Prior to the birth of my children, I worked for three and a half years as a full time veterinarian. Presently, I reside in Denton and am a stay-at-home mom of six beautiful children. My own personal birth experiences include one unmedicated hospital birth and five home waterbirths. The  experiences I had with their births were what fueled my desire to help other women achieve their own positive birth experiences. Working with expectant parents is something I believe God has called me to do, and I view it as a ministry as well as a job. I am certified with the Childbirth and Postpartum Professionals Association (CAPPA) as both a labor doula and a childbirth educator, and was an accredited La Leche League leader for several years. I continue to work on increasing my knowledge and improving my skills through additional training and conferences.

 In my opinion, there isn’t any one “right” way to give birth. While I do believe that God designed our bodies, that His design is perfect, and that an unmedicated labor is generally safest for both mother and baby, I also believe that there are times that interventions can be beneficial. I believe that women are able to give birth most effectively and enjoyably when they are allowed to labor wherever they feel the most comfortable, in whatever position they prefer, with whomever they desire for emotional and physical support. I view my role as twofold – to supply the expectant parents with the information they need in order to make the choices that are best for them, and to provide encouragement, reassurance, and physical comfort measures for the mother. I have supported women in hospital, birth center, and home births, and I am familiar with and supportive of alternative medicine practices.


When I was trying to put my birth philosophy into words, I thought for a long time about which ones would best describe the things that I felt were most important in the birth process. I eventually settled on four: knowledge, faith, strength, and peace. Here’s a little bit about why I chose each one.


  • Knowledge:  It’s crucial to making good choices regarding your birth. The old saying “knowledge is power” couldn’t be more true. Without  knowledge regarding prenatal care, labor, and birth, you don’t even know you *have* choices, much less what they are, and which ones are right for you. You need to take the time to educate yourself as much as possible, and I am here to help provide you with information and resources. The companion to knowledge is wisdom – knowing what to do with the information you acquire.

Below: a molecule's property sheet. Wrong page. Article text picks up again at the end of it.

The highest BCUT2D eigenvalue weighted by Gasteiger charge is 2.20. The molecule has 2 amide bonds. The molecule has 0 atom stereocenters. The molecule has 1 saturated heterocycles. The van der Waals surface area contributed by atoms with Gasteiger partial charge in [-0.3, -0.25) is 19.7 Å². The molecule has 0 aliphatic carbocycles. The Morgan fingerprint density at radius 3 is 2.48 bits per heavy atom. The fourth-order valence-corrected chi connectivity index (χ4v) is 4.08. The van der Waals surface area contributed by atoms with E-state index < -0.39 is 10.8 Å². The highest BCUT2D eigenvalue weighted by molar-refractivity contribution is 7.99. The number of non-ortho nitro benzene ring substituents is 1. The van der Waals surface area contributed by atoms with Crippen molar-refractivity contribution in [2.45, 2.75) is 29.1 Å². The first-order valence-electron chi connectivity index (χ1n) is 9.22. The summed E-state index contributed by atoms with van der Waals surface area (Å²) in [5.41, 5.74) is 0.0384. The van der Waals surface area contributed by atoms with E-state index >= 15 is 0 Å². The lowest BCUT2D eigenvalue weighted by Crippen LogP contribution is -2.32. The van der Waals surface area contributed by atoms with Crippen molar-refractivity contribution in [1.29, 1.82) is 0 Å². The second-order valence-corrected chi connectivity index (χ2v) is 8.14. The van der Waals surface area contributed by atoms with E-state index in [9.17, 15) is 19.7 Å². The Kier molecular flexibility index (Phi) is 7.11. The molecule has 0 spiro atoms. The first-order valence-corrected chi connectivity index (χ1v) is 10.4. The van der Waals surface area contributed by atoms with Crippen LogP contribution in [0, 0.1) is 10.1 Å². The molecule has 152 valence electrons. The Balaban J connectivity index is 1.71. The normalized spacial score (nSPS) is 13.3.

• Faith – in God’s design of our bodies is also important. Many people today are afraid of birth –  afraid it will hurt; afraid something will go wrong; afraid they won’t be able to handle it. If you can see giving birth as a natural process, something that He designed us to do, it changes your perspective and helps alleviate those fears.  And that’s a good thing, because fear in labor can increase pain, slow the progress of labor, and even cause complications with the birth. With that said, I don’t believe that having faith guarantees you a smooth, easy birth – or that if you have a long and/or difficult labor that it indicates a lack of faith. The key is to trust that whatever your birth looks like, God will give you what you need to help you through it.

  • Strength: I do believe that strength, both physical and mental, is important for birth. Birth can be physically demanding, and it is important that you prepare for it through exercise and wise food choices. But it is also important that you are strong mentally – to be prepared to make difficult choices and firm in your beliefs. While this can be challenging, the payoff is that many women find birth to be an incredibly empowering experience.

  • Peace: A peaceful birth environment is beneficial to both mom and baby. If mom can be calm and relaxed, labor will generally progress more quickly and easily. This means less stress for baby in transit, and a gentler entry into the world. All that translates into healthier moms and healthier babies, as well as a more pleasant birth experience.


Certifications and Additional Training 

  • Received certification as a CAPPA Certified Childbirth Educator (CCCE) and Certified Labor Doula (CLD) in 2004. Recertified in 2007, 2010, and 2013.
  • La Leche League of Texas Conference – July 2004
  • Advanced Doula Training (DONA) – January 2005
  • Association of Texas Midwives Conference (focus on VBACs) – May 2005
  • Advanced Comfort Measure Techniques for the Childbirth Professional (CAPPA) – January 2006
  • CAPPA Conference – August 2008
  • Hypno-Doula Course (Hypnobabies) – February 2010
  • Waterbirth Certification Workshop (Waterbirth International) – February 2010
  • La Leche League of Texas Conference – July 2010
  • Labor Doula Training (CAPPA) – April 2013